Pastures Green and Dark Satanic Mills: The British Passion for Landscape

Thomas Gainsborough, English, 1727–1788. Rocky Wooded Landscape with Rustic Lovers, Herdsman, and Cows, 1771–74. Oil on canvas, 147 x 175 x 9.5 cm. National Museum Wales, Courtesy American Federation of Arts

The British passion for landscape—already present in the literary works of Milton, Shakespeare, and even Chaucer—began to dominate the visual arts at the time of the Industrial Revolution. In his poem “Jerusalem” (1804), William Blake wrote of both “England’s green and pleasant land” and the “dark satanic mills” of its new industrial cities. Drawn from the remarkable collections of the National Museum Wales, Pastures Green & Dark Satanic Mills: The British Passion for Landscape will offer audiences a rare opportunity to follow the rise of landscape painting in Britain, unfolding a story that runs from the Industrial Revolution through the eras of Romanticism, Impressionism, and Modernism, to the postmodern and post-industrial imagery of today.

Showcasing masterpieces by artists from Constable to Turner, to Monet working in Britain, the exhibition offers new insights into the cultural history of Britain as it became the world’s first industrial nation late in the eighteenth century. Cities—where the nation’s new wealth was generated and its population concentrated—mills, and factories started to challenge country estates and rolling hills as the defining images of the nation, and artists tracked, recorded, and resisted these changes, inaugurating a new era of British landscape painting which both celebrated the land’s natural beauty and a certain idea of Britain while also observing the feverish energies of the modern world. A fully illustrated catalogue accompanies the exhibition.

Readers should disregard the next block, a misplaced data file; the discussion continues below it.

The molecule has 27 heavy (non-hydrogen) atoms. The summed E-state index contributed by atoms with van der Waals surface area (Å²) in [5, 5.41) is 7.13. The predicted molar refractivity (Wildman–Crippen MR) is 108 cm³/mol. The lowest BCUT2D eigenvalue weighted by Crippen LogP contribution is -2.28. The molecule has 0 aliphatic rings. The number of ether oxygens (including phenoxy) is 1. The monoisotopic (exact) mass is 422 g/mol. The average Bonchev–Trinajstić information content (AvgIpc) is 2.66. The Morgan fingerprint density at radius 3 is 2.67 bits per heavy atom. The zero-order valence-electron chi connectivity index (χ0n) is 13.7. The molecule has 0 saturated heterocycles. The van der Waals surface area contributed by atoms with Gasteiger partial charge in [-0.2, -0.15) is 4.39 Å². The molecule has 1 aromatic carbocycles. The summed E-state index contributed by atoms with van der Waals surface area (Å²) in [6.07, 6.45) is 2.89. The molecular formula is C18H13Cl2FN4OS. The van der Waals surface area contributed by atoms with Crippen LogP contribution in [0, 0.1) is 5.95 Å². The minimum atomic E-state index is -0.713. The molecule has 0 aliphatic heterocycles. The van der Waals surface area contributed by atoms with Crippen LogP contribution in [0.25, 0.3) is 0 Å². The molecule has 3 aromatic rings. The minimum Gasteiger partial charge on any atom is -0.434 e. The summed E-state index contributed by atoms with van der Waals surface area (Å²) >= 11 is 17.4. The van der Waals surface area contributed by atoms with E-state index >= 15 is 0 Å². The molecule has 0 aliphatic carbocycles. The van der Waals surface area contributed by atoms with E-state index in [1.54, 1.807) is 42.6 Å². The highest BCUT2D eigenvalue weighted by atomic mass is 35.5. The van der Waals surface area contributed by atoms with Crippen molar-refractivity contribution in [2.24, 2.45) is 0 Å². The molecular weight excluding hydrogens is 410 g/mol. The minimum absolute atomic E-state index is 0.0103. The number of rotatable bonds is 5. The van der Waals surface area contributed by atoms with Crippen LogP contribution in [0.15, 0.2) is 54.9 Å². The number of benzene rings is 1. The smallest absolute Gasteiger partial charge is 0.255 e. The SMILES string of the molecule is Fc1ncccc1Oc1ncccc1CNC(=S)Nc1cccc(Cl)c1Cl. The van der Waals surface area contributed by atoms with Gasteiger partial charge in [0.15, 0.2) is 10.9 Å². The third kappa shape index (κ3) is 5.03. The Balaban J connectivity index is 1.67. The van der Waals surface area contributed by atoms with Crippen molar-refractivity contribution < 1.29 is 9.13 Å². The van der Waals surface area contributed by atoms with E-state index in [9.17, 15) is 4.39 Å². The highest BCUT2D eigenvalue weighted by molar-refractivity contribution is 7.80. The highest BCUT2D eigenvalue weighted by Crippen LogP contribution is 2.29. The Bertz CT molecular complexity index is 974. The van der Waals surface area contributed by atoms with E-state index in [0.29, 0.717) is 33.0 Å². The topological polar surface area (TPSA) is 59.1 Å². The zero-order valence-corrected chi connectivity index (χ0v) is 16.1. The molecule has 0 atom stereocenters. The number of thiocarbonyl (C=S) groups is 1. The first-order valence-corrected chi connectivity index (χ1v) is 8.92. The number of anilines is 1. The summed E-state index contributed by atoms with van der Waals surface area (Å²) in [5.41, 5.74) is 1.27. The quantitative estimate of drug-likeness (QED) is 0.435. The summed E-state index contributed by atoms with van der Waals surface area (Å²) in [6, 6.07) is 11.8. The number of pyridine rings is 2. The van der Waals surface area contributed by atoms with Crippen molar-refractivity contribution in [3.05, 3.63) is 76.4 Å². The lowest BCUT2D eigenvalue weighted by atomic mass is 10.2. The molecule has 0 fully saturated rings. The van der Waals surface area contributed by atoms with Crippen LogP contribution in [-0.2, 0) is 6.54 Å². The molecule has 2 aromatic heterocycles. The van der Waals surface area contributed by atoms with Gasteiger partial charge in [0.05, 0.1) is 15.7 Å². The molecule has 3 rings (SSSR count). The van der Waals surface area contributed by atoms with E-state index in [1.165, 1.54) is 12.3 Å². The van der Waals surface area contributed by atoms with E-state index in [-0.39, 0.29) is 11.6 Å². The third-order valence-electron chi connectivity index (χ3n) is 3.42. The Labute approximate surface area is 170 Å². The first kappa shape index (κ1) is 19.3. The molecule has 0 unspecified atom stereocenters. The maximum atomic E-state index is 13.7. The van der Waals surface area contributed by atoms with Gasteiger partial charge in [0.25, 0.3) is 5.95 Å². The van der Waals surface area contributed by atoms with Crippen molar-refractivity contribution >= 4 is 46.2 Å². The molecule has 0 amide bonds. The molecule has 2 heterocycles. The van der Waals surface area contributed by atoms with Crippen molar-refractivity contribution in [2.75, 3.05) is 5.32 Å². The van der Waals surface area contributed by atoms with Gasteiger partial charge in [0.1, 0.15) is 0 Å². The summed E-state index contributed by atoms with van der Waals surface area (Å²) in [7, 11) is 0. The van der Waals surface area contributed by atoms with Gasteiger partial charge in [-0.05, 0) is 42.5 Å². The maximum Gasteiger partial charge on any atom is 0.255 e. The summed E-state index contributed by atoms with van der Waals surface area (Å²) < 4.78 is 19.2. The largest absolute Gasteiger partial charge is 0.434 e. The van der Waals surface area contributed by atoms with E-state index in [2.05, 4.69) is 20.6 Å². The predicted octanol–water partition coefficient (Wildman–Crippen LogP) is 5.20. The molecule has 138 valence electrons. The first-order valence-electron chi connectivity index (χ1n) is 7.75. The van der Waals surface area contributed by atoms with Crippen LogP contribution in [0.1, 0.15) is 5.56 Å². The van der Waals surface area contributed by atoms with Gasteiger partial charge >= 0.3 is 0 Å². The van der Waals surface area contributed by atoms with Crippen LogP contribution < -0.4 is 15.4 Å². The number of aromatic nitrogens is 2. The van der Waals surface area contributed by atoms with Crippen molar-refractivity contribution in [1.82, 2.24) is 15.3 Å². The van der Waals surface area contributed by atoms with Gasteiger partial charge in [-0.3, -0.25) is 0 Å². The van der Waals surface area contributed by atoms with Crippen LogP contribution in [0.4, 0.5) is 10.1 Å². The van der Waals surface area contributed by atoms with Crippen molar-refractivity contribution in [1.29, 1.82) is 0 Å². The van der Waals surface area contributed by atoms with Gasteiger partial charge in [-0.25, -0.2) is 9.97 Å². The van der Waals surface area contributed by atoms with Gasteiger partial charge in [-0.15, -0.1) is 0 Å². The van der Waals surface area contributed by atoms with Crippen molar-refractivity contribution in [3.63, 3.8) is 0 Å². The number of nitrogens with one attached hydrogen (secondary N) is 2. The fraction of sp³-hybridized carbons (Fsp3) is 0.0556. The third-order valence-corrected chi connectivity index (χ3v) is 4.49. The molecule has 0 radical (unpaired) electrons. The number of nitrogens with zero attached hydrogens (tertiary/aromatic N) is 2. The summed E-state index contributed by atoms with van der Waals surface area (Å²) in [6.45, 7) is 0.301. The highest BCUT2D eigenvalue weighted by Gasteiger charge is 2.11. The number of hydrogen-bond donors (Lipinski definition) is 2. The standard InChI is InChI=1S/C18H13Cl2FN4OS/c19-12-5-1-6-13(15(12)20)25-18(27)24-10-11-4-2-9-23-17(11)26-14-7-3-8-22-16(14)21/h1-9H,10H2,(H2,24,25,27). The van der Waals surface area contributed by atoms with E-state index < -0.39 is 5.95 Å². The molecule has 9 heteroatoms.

Pastures Green and Dark Satanic Mills: The British Passion for Landscape is organized by the American Federation of Arts and Amgueddfa Cymru–National Museum Wales. The exhibition tour and catalogue are generously supported by the JFM Foundation, Mrs. Donald M. Cox, and the Marc Fitch Fund. In-kind support is provided by Barbara and Richard S. Lane and Christie’s.

The exhibition at Princeton has been made possible by support from the Frances E. and Elias Wolf, Class of 1920, Fund; the National Endowment for the Arts; Christopher E. Olofson, Class of 1992; and Susan and John Diekman, Class of 1965.  Additional support has been made possible by the Allen R. Adler, Class of 1967, Exhibitions Fund; the Judith and Anthony B. Evnin, Class of 1962, Exhibitions Fund; the Rita Allen Foundation; the New Jersey State Council on the Arts; Katherine P. Holden, MD, Class of 1973, and Joshua S. Jaffe, MD; and the Friends of the Princeton University Art Museum.